Tour de France 2011: Inside the Team HTC-Highroad engine room  http://bit.ly/q8QarF

Lesson Two: Support Staff are Essential

The domestiques are a bit like our admin teams in business. They do the jobs which are essential for the smooth running of the operation. They work incredibly hard to provide water and supplies at the right time and place. The difference is that in Pro-Cycling there are no plans to cut the domestiques! The admin team in cycling is not seen as a soft cut option as it is in business. They recognise that without the support of the domestiques the team leaders would not be able to achieve their race wins because they rely on this backroom support to do their job effectively.

Lesson Three: Observational Coaching and Feedback is Key

During the race the riders are given constant observation about performance of their team members and other teams. They agree a strategy at the beginning of the day and then update the strategy as the race develops. The coaching and management team see what is happening and adjust the strategy minute by minute. There is constant follow-up on the plans and how these were implemented by  the riders.

Lesson Four: Set and Monitor your Ethical Standards

Pro-cycling has had a dubious ethical background with high levels of cheating by doping and other methods. This caused challenges for teams finding sponsorship. Now many of the teams such as Garmin, HTC High Road and Sky have established a clear team ethical code which defines expectations of the team members and creates a culture where a cyclist knows that any attempts to use any drugs is just not acceptable. The equivalent of a phone hacking scandal is unlikely to happen in contemporary cycling because the team managers have set a clear code, monitor the team against the code and make the consequences of code violation really clear. Team managers do not write an ethical code and then ignore it.

So 4 lessons, can we learn something from the model? Is sport ever relevant to the organisational world?

Learning from Observations

This week I have been preparing for my new role as a tutor on the Chartered Institute of Personnel and Development’s programmes. It has got me really thinking about how people learn to do particular jobs and how formal programmes like this combine with less structured learning experiences that you have on the job. An example of this is how as a trainer you learn how to move from the expert deliverer of set materials to become more of a facilitative trainer who can handle uncertainty in the learning activities like discussions where there is no clear outcome or correct answer. I was exploring this in more depth with a friend of mine who is also working in the field and we were sharing the different elements that had encouraged us to move away from the scripted form of training. For me one important element was having the opportunity very early in my career to watch and to work alongside others.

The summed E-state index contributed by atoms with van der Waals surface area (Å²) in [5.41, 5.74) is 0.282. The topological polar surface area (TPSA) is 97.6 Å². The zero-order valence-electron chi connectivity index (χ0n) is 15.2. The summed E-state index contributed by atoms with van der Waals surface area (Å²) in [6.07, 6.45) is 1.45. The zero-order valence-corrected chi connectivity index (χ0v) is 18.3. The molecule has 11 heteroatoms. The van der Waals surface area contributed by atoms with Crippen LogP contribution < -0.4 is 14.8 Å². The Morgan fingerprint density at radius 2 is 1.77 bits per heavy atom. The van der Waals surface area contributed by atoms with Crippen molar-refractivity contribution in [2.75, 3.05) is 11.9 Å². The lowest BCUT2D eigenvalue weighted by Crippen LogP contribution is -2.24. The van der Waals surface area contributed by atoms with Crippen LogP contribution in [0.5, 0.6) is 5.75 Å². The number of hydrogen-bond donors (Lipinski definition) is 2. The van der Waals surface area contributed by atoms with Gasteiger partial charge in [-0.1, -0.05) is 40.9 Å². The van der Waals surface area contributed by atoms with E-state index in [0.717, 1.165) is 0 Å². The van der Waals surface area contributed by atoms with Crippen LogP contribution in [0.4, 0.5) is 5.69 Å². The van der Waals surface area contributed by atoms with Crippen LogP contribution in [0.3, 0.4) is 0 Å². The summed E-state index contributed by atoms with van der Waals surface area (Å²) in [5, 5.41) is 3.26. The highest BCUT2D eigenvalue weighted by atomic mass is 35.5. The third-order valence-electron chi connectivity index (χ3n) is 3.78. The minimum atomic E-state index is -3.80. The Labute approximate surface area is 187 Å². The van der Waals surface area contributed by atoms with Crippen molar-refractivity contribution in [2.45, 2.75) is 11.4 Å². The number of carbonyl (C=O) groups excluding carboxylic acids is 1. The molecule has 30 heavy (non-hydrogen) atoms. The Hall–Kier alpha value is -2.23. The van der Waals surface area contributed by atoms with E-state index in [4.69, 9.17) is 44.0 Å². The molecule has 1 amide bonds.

It was the value of observational learning that linked with another conversation I had earlier in the month. A friend of mine works for a health authority and had done some observation and facilitation work with the team who were setting up the incident room for Swine Flu for the authority. They were facing a tough job in challenging circumstances and were in many cases following a set of emergency procedures already laid down. One observation struck me, when they were setting up the incident room they installed a large plasma screen TV. When asked what this was for the managers replied that it was so that they could play BBC News 24 continuously so that the team would be updated about what was happening with swine flu. The fact that they would be supplying the news to the BBC did not seem to strike them as negated the need for a massive TV. Further probing discovered that the managers believed that all incident centres need massive TVs.

 

This learning was not from any real incident centres in the health authority (this was their first one), probing questions established that the team were unconsciously using as their models incident rooms they had seen on TV and in films, all of which featured large scale screens. What is scary about this story is how believable it is, how much of our learning is from watching fictional examples and taking this in without any further critical analysis and then implementing strategies and approaches based on our observations of a ficitionalised situation.

 

It made me realise that valuable as observations are of both real situation and from other sources they are only part of the picture. The discussions that I had with my colleagues after the event, the reading that I did for my professional qualification and my own reflections on the observations all of these lead to the development of what I consider to be my good practice in facilitative training.